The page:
No, seriously. If the fallout of this event is a bunch of honest hard takes on UFC business, prospect potential, and MMA judging, I don’t really want any of it. That’s not to say I don’t care in the long run. Sure I do. How we judge fights is important, how the UFC treats its talent and its fans is important, and quite frankly CM Punk isn’t a prospect with realistic potential… But, lets all just bask for a collective day or two in the glory of a really fantastic fight event. That’s what’s important. As fans we don’t get that many opportunities to do this, maybe a handful a year. Personally, I’m going to take that opportunity and enjoy it… and also talk fight fallout.
Disclaimer Time: Hey, I went 9-2. A braver or more foolish man would be sitting on a fat pile of cash right now. Unfortunately for me, I’m a bit of a pragmatist, and a pragmatist is rarely so sure of anything that he feels comfortable banking on it’s outcome. I also don’t like losing money. Winning it is nice and all, but losing is beyond horrible. So, I just don’t play, or at least not with money. That doesn’t mean that I won’t talk odds and spreads and betting line movement. It’s a helpful tool for bookmarking fighter development. I’ll be using Best Fight Odds for the odds on each fight, and taking the mode for each fighter. So, let’s get to the fights…
Clay Collard (-125) vs. Alex White (-105) (I picked Collard, I was right)
- The Expectation: The odds on this fight swung a lot. White opened as the slight favorite, but by fight time, he was just barely the underdog in a dead even contest. That’s right where I had him too. White is a powerful volume striker, but he doesn’t have any natural range or rhythm or output. Collard may have drawn a short straw against Max Holloway, but his high volume infighting style works for him in close fights.
- Fallout for Collard: This is a reputation making fight for Collard. It won’t establish him as any sort of hot talent or top prospect, but he’s earning a reputation as a fun action fighter that fans are going to want to watch. The UFC generally loves those kinds of fighters, and gives them lots of opportunities to climb onto bigger stages and stick around even after the point of success. Collard still has a lot of work to do if he wants to find long term success, but providing this kind of excitement helps ensure he’ll get the time to put that work in.
- Fallout for White: It’s tough to tell, honestly, where White’s future is. Like Collard, he’s a fun action fighter, the sort the UFC loves to promote. Given that, and the fact that he does have a win in his first three, I’m not sure the UFC will cut him. That said, he’s got to be on thin ice, and his lack of technical development is a bad sign for a fighter that depends on aggression and volume. He can’t take much in the way of a competitive step down in the UFC, so he’ll just have to hope for the right matchup next time out.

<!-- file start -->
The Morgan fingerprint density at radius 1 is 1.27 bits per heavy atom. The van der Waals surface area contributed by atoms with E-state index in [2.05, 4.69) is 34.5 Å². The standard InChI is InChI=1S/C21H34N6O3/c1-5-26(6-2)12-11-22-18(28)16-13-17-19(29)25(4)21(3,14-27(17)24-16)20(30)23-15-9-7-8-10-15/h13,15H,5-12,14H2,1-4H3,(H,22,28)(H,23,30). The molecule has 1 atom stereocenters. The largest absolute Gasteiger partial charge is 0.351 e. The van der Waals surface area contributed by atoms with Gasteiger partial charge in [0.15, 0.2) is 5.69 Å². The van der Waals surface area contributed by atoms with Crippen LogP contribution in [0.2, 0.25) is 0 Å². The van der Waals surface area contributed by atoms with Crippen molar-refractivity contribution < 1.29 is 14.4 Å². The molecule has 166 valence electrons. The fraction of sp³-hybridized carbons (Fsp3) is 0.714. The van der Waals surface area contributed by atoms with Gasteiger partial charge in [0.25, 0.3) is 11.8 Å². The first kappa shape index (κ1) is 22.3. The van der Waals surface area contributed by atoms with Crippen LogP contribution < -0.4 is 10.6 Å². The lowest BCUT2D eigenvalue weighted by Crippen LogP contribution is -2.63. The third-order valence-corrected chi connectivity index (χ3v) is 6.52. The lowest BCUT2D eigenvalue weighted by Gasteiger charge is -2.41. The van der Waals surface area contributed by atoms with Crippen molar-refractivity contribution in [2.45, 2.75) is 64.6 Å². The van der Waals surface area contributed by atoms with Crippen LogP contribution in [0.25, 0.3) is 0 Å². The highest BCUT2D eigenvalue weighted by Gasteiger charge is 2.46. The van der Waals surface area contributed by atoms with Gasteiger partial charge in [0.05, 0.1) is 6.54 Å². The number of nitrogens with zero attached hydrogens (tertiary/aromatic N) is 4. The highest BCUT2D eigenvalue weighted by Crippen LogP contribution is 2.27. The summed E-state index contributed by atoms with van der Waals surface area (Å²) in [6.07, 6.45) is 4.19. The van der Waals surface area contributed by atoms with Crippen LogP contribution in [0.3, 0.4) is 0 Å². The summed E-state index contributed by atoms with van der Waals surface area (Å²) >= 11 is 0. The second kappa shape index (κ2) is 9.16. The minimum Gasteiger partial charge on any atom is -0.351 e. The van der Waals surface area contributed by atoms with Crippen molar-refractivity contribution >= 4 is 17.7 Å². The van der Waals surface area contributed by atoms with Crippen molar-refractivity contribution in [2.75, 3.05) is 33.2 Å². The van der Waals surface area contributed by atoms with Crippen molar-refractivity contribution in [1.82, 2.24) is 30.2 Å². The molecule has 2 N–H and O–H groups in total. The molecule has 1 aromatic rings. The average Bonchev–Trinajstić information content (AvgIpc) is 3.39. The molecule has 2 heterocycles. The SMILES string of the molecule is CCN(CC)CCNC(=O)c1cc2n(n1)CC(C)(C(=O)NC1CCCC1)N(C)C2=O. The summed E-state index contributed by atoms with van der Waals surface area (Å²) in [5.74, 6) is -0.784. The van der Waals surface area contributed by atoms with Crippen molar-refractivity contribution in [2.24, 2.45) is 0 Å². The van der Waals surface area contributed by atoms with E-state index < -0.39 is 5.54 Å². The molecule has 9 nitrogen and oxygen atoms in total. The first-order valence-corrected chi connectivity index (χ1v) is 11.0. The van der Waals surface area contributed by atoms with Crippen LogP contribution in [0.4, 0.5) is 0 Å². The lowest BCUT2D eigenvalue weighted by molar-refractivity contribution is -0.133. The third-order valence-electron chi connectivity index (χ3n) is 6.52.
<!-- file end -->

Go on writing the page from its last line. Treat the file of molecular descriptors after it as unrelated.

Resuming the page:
Matt Hobar (+185) vs. Sergio Pettis (-235) (I picked Pettis, I was right)
- The Expectation: It’s strange to think that in their own way, Sergio Pettis and Anthony Pettis got very similar fights for their respective points in their careers. And, to that end, the fights went very similarly. Pettis was the favorite here, not because he should destroy Matt Hobar, who has generally been a tough out, but because Hobar, to the point of this fight, hasn’t ever really shown many tools to win a fight against someone like Pettis the Younger.
- Fallout for Hobar: To that end, Hobar looked much improved. In fact, I’d say he’s generally gotten better fight to fight in the UFC: starting with an ugly loss to Pedro Munhoz, and improving with a strong, technical wrestling performance over Aaron Phillips, and now with a back and forth fight with Sergio Pettis, in which he took round 1 before fading. He’s improved both his striking and his wrestling, now he just needs to work on his consistency of application.
- Fallout for Pettis: Hobar wasn’t expected to be a walk in the park for Sergio, but I don’t think many expected Pettis to struggle as much as he did early in the fight. He seemed set on proving that he was just a much much better athlete than Hobar (reflected by his brother as well) and got beat up a bit because of it. Once he actually started paying attention to his footwork and the technical aspects of his game, he put on a pretty one sided performance over the rest of the fight. Sergio is still on the prospect track, and this was just another step along the path.
Ashlee Evans-Smith (-200) vs. Raquel Pennington (+170) (I picked Evans-Smith, I was wrong)